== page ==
From Liliw, Jandy, Maricar, Violet, Lanny and I continued on our way to the next Laguna town of Nagcarlan. This historic mission town was founded in 1583 by Franciscan Fr. Tomas de Miranda (known in history to have planted the first grains of wheat in the country). It became an independent municipality in 1595. This would be my second visit to this town, my first being 15 years ago (April 4, 1999).
As such, I was excited to revisit the town’s prominent landmarks – the Church of St. Bartholomew and the Underground Cemetery, both of which were featured in my articles written for the defunct TODAY (now Manila Standard TODAY) as well as in my first book “A Philippine Odyssey: A Collection of Featured Travel Articles” (New Day Publishers, 2005) and a previous blog entry in B.L.A.S.T.. My photos of these places were taken with roll film then.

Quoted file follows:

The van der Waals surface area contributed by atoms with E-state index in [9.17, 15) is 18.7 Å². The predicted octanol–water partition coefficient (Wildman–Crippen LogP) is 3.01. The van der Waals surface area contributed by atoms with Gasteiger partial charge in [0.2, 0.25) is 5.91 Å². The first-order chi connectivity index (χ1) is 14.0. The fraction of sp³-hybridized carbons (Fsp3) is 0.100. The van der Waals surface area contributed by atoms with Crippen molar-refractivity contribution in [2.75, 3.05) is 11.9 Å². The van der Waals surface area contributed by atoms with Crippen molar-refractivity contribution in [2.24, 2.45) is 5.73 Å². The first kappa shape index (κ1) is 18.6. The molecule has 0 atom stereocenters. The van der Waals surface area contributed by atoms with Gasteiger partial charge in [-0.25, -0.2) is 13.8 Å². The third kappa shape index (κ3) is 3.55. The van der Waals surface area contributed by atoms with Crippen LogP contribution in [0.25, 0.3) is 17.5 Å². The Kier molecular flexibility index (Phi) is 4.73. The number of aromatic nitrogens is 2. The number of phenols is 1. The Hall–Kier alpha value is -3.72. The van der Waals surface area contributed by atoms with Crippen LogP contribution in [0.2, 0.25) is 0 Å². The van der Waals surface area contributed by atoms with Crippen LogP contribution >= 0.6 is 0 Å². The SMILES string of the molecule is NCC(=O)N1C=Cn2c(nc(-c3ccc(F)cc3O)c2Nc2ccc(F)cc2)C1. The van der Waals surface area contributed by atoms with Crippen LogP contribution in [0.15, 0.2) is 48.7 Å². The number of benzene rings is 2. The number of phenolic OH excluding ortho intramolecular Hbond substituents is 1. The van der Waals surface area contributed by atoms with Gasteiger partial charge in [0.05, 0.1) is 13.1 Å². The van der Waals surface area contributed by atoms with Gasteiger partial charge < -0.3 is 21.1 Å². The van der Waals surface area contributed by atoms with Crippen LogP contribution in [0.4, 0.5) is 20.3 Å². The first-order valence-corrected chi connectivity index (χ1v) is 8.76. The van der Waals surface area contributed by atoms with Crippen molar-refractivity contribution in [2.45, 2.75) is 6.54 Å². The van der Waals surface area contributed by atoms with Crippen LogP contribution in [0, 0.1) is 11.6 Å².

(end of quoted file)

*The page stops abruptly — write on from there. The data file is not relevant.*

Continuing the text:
Being a long time ago, a lot has changed with the town. For one, there were now many one way-streets and it took some time, and patience, before we reached the church located opposite the market but far from the municipal hall (which is nearer to the Underground Cemetery).
Restored in “Laguna Baroque” style by Fr. Vicente Velloc (the same priest who built the Underground Cemetery), its impressive brick facade features super-positioned orders consisting of coupled columns on the first level and single columns (reaching only halfway on the walls) on the second. Its pediment has a Baroque-inspired slightly curved raking cornice.
The unusual, 4-storey bell tower, built by Fr. Fernando de la Puebla, is topped by Muslim-inspired crenelations. Unlike in Pagbilao (Quezon) and Majayjay, we weren’t able to climb it as the door leading up to its stairs was locked.